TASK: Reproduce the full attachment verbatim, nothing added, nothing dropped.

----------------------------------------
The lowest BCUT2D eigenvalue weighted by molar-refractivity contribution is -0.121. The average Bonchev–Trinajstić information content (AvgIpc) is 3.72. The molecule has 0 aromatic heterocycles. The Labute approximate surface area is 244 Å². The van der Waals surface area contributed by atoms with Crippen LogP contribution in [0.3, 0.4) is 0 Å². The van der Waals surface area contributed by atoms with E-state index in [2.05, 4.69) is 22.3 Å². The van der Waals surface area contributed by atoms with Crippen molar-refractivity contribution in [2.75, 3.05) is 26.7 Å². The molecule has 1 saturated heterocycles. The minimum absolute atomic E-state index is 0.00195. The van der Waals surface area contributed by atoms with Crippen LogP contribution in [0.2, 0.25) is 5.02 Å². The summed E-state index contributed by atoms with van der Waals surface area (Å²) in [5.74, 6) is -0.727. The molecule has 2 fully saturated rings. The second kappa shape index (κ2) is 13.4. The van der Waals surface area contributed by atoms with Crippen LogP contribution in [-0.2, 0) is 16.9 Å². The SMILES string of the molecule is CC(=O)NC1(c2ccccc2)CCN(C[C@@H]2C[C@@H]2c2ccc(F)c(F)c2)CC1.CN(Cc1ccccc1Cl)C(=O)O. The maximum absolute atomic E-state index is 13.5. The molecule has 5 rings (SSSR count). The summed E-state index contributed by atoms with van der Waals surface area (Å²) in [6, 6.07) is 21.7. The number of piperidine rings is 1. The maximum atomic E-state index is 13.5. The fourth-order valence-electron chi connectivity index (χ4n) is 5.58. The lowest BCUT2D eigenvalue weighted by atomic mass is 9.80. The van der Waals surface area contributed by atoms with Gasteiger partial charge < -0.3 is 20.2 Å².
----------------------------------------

The lowest BCUT2D eigenvalue weighted by molar-refractivity contribution is -0.121. The average Bonchev–Trinajstić information content (AvgIpc) is 3.72. The molecule has 0 aromatic heterocycles. The Labute approximate surface area is 244 Å². The van der Waals surface area contributed by atoms with Crippen LogP contribution in [0.3, 0.4) is 0 Å². The van der Waals surface area contributed by atoms with E-state index in [2.05, 4.69) is 22.3 Å². The van der Waals surface area contributed by atoms with Crippen molar-refractivity contribution in [2.75, 3.05) is 26.7 Å². The molecule has 1 saturated heterocycles. The minimum absolute atomic E-state index is 0.00195. The van der Waals surface area contributed by atoms with Crippen LogP contribution in [0.2, 0.25) is 5.02 Å². The summed E-state index contributed by atoms with van der Waals surface area (Å²) in [5.74, 6) is -0.727. The molecule has 2 fully saturated rings. The second kappa shape index (κ2) is 13.4. The van der Waals surface area contributed by atoms with Crippen LogP contribution in [-0.2, 0) is 16.9 Å². The SMILES string of the molecule is CC(=O)NC1(c2ccccc2)CCN(C[C@@H]2C[C@@H]2c2ccc(F)c(F)c2)CC1.CN(Cc1ccccc1Cl)C(=O)O. The maximum absolute atomic E-state index is 13.5. The molecule has 5 rings (SSSR count). The summed E-state index contributed by atoms with van der Waals surface area (Å²) in [6, 6.07) is 21.7. The number of piperidine rings is 1. The maximum atomic E-state index is 13.5. The fourth-order valence-electron chi connectivity index (χ4n) is 5.58. The lowest BCUT2D eigenvalue weighted by atomic mass is 9.80. The van der Waals surface area contributed by atoms with Gasteiger partial charge < -0.3 is 20.2 Å².